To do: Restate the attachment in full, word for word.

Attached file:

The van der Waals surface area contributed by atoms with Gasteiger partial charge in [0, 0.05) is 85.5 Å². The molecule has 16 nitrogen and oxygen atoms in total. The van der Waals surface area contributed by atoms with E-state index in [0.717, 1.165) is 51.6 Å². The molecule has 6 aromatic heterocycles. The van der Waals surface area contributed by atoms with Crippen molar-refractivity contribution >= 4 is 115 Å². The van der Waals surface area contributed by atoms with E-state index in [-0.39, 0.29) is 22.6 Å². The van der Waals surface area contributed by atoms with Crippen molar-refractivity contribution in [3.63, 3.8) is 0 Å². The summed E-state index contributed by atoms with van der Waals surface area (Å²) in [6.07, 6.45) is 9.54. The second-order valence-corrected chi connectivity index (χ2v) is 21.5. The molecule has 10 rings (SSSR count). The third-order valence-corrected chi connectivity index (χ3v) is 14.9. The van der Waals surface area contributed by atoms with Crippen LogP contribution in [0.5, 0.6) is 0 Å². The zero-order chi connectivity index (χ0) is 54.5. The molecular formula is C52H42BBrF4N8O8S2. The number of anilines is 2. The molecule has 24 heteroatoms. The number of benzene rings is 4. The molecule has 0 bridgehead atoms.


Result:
The van der Waals surface area contributed by atoms with Gasteiger partial charge in [0, 0.05) is 85.5 Å². The molecule has 16 nitrogen and oxygen atoms in total. The van der Waals surface area contributed by atoms with E-state index in [0.717, 1.165) is 51.6 Å². The molecule has 6 aromatic heterocycles. The van der Waals surface area contributed by atoms with Crippen molar-refractivity contribution >= 4 is 115 Å². The van der Waals surface area contributed by atoms with E-state index in [-0.39, 0.29) is 22.6 Å². The van der Waals surface area contributed by atoms with Crippen molar-refractivity contribution in [3.63, 3.8) is 0 Å². The summed E-state index contributed by atoms with van der Waals surface area (Å²) in [6.07, 6.45) is 9.54. The second-order valence-corrected chi connectivity index (χ2v) is 21.5. The molecule has 10 rings (SSSR count). The third-order valence-corrected chi connectivity index (χ3v) is 14.9. The van der Waals surface area contributed by atoms with Crippen LogP contribution in [0.5, 0.6) is 0 Å². The zero-order chi connectivity index (χ0) is 54.5. The molecular formula is C52H42BBrF4N8O8S2. The number of anilines is 2. The molecule has 24 heteroatoms. The number of benzene rings is 4. The molecule has 0 bridgehead atoms.